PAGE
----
2013: SLUM SCHOOL LUNCH – India
Providing school lunches for children living in the slums of New Delhi.
New Delhi today is one of the fastest growing cities in both India and the world. It is the government, commercial and financial center of India. Thousands of poor people from rural areas in the states of Bihar, Uttar Pradesh and West Bengal come to Delhi in search of a better future. But the city offers them no respite and most families are pushed into abject poverty and a grinding experience instead.
It is estimated that one in three of the world’s malnourished children is in India, even more than in sub-Sahara Africa. Malnutrition is the leading cause of child deaths in India. Nearly half of the children under the age of five in the country are underweight and 42% are suffering from malnutrition; India was found to have the highest rate in the world of stunted growth among children. Despite supposedly billions of rupees spent on poverty and food-relief programs, and during a period of economic growth, the government has made only a dent in the problem.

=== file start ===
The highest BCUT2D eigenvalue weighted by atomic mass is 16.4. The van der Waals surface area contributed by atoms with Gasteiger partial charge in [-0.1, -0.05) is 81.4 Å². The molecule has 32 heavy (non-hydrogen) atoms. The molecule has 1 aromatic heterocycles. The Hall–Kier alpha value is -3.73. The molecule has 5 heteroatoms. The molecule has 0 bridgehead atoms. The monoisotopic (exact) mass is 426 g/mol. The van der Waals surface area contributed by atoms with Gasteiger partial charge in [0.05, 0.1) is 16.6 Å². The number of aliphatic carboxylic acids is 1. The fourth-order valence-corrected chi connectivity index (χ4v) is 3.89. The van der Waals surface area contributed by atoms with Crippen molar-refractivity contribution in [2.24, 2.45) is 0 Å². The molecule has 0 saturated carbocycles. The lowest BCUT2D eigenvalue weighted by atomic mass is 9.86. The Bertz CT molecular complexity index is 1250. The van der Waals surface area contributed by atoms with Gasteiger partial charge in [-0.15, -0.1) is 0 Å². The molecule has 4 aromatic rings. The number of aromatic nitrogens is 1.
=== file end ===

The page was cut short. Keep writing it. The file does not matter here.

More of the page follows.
Malnutrition has a direct impact on children’s ability to learn in school. If children are denied nutrients during the formative years, their brains may not develop properly; this can lower IQs which can hinder children’s learning throughout their life, preventing them from getting a higher education and well-paying jobs. This perpetuates the cycle of poverty and hopelessness for India’s poor.
How we’re helping: We are partnering with Hungry For Life to provide an education and a nutritional meal for 60 children living in the slums of Jahgirpuri, New Deli.
Instead of picking through mounds of garbage for recyclables in hopes of finding enough to pay the rent and buy food, children are being provided a daily nutritious meal and an education at a school called Life Counts Now.
Cost to keep children fed and in school, away from drugs and the sex traffickers is only 40 cents a day per child! Sixty children will receive a nutritious meal which will keep them off the streets from begging or scrounging for materials to eat and recycle in the train stations at night.